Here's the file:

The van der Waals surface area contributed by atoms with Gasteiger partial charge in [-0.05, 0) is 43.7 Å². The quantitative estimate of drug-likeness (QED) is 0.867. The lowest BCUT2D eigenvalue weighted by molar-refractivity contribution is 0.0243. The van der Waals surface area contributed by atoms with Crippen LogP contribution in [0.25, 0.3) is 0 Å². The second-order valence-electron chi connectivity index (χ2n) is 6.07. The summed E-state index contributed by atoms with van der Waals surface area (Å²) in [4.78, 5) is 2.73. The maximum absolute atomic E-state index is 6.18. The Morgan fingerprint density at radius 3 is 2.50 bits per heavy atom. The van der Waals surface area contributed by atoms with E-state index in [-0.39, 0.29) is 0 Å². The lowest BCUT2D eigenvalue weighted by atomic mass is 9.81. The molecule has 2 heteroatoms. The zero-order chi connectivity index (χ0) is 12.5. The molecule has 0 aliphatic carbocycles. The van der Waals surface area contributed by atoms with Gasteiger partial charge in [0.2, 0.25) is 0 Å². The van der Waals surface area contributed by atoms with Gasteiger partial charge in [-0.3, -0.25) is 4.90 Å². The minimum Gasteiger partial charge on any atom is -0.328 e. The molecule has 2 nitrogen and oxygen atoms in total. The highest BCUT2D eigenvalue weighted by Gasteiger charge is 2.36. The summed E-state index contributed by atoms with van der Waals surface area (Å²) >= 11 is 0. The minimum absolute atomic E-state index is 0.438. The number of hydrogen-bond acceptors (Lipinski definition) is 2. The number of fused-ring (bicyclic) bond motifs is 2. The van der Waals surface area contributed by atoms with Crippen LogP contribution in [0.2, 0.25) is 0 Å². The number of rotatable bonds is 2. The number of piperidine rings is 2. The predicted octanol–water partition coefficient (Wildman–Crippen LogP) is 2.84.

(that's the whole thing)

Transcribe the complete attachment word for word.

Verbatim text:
The van der Waals surface area contributed by atoms with Gasteiger partial charge in [-0.05, 0) is 43.7 Å². The quantitative estimate of drug-likeness (QED) is 0.867. The lowest BCUT2D eigenvalue weighted by molar-refractivity contribution is 0.0243. The van der Waals surface area contributed by atoms with Crippen LogP contribution in [0.25, 0.3) is 0 Å². The second-order valence-electron chi connectivity index (χ2n) is 6.07. The summed E-state index contributed by atoms with van der Waals surface area (Å²) in [4.78, 5) is 2.73. The maximum absolute atomic E-state index is 6.18. The Morgan fingerprint density at radius 3 is 2.50 bits per heavy atom. The van der Waals surface area contributed by atoms with E-state index in [-0.39, 0.29) is 0 Å². The lowest BCUT2D eigenvalue weighted by atomic mass is 9.81. The molecule has 2 heteroatoms. The zero-order chi connectivity index (χ0) is 12.5. The molecule has 0 aliphatic carbocycles. The van der Waals surface area contributed by atoms with Gasteiger partial charge in [0.2, 0.25) is 0 Å². The van der Waals surface area contributed by atoms with Gasteiger partial charge in [-0.3, -0.25) is 4.90 Å². The minimum Gasteiger partial charge on any atom is -0.328 e. The molecule has 2 nitrogen and oxygen atoms in total. The highest BCUT2D eigenvalue weighted by Gasteiger charge is 2.36. The summed E-state index contributed by atoms with van der Waals surface area (Å²) >= 11 is 0. The minimum absolute atomic E-state index is 0.438. The number of hydrogen-bond acceptors (Lipinski definition) is 2. The number of fused-ring (bicyclic) bond motifs is 2. The van der Waals surface area contributed by atoms with Crippen LogP contribution in [0.2, 0.25) is 0 Å². The number of rotatable bonds is 2. The number of piperidine rings is 2. The predicted octanol–water partition coefficient (Wildman–Crippen LogP) is 2.84.